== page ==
Angel investment groups come in many flavors. Does it matter to know the different types? Potentially, yes:
- as an entrepreneur aiming to pitch, knowing whether an investor is a network or fund can help you understand if you are a good fit for each other
- as a potential investor evaluating the different types of angel investment methods, knowing how local options work is key
- as a community thinking about forming a group, understanding the different options can help you design a platform that can be successful, and sustainable, in your location.
So, continuing our angel investing “back-to-basics” series, here is our outline of the different flavors of angel investment groups.
VentureSouth is a network of angel membership groups, run by a professional team, whose members meet in person to help individuals invest their own capital in early stage companies across the southeast.
This is what each of the terms in bold mean and how they might be changed.
Network vs. single group. Some groups are “single groups” that operate independently. Other groups band together in “networks” of groups and operate more collectively – from mostly autonomous groups to centrally-coordinated “firms.”
Angel membership groups vs. committed capital funds. Some entities are committed capital funds – meaning investors fund a pot upfront and then decide how to invest it over time. An investor might have to invest at least $25,000, which gets invested over 2-5 years. Other groups have a membership model where people join the group first and later make investments if they choose.
Professional team vs. volunteers or member-led. Some groups are led by part-time volunteers, often drawn from their members. Others are led by full time professionals.
Meeting in person vs. online / virtual. Some groups are “virtual” platforms where investors pitch by video and diligence is conducted online. Others (like us) require pitches by entrepreneurs to investors in person and conduct due diligence face-to-face.
Individuals’ private capital vs. public money, grants, etc. Most angel groups invest money that come from individuals investing their own money. Other entities are funded by the state or some other public, grant, or corporate entity.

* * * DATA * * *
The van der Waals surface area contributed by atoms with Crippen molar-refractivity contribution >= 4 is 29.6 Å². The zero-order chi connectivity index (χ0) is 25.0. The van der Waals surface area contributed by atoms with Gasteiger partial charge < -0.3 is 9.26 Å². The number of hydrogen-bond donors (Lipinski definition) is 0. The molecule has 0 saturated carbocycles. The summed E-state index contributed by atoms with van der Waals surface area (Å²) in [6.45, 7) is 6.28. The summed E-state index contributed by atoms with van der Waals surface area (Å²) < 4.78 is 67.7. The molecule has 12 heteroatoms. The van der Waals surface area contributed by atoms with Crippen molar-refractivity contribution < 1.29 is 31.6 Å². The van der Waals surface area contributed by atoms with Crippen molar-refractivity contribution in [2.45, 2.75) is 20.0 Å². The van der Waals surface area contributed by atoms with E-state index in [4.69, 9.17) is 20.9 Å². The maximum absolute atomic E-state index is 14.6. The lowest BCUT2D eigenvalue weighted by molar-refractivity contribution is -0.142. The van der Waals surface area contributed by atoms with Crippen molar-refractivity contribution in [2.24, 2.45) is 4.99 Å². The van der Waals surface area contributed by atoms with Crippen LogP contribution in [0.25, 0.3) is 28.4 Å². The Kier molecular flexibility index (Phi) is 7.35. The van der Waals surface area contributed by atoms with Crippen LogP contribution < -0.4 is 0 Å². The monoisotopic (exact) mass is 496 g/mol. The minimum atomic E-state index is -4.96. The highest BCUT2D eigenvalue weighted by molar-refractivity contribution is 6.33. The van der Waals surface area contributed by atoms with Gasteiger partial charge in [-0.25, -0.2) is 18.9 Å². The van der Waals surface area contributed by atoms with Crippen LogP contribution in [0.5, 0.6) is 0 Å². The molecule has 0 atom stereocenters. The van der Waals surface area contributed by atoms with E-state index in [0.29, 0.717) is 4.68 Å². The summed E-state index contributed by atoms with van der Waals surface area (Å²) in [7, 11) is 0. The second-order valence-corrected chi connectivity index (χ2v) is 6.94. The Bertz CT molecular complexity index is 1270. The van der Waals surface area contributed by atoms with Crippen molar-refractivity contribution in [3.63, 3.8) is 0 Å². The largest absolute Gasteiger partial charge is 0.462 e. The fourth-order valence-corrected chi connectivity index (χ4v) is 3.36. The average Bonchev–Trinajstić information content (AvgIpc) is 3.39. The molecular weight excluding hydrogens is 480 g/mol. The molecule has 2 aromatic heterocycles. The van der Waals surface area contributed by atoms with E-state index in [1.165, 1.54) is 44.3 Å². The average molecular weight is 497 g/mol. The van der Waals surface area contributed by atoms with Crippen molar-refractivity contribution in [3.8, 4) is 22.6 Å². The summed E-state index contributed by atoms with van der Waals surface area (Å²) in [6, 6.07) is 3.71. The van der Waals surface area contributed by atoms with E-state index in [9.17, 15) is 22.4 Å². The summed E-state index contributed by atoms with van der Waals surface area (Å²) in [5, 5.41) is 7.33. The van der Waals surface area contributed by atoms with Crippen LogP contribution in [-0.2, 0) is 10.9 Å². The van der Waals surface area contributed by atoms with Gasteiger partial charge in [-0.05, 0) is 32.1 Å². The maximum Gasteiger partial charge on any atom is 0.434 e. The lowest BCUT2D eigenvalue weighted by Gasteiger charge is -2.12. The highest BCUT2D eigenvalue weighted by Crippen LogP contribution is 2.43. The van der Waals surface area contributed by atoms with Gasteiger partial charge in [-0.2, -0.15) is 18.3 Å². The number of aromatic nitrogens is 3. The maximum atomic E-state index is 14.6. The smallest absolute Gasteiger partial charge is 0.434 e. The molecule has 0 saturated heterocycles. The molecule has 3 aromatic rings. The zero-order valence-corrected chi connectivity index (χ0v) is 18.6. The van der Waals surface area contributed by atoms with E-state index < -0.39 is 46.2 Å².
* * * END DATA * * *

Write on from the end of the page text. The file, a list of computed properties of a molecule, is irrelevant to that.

Early stage companies vs. seed funding, or venture capital. Some groups invest $10k-$50k in ideas; others (like us) invest $250-500k in early-stage or companies “going to market”; others invest in later stage “growth” rounds of $2-10M. (The terminology here is not very precise. “Seed” to us means “before an angel investment,” but “seed” can mean “a small VC round” or “an angel round.”)
Across the southeast vs. locally-focused. Some angel groups (especially online platforms) will invest anywhere or cover a national geography. Others are very focused on a small area. Most are interested in a 2-4 hour driving radius of their center.
When you factor all these together in combination (and add it how due diligence is organized, how often groups meet, how active they are, how the fees work, how the actual investments are executed, and many more) you can see how groups can vary significantly. Just in Charlotte alone, as William Bissett discussed last year, there are different flavors to sample.
Some nearby examples:
- Single group: Atlanta Technology Angels in Atlanta
- Network: AIM group in Alabama or Tech Coast Angels in California
- Fund: Piedmont Angel Network in Greensboro
- Platforms: Angelist
- Publicly or grant funded: SC Launch in SC, NC Biotech in NC
- Seed stage: Venture Amp in Greenville; later stage: Bull City Ventures in Durham
We'll provide our thoughts on the pros and cons of different groups in future posts.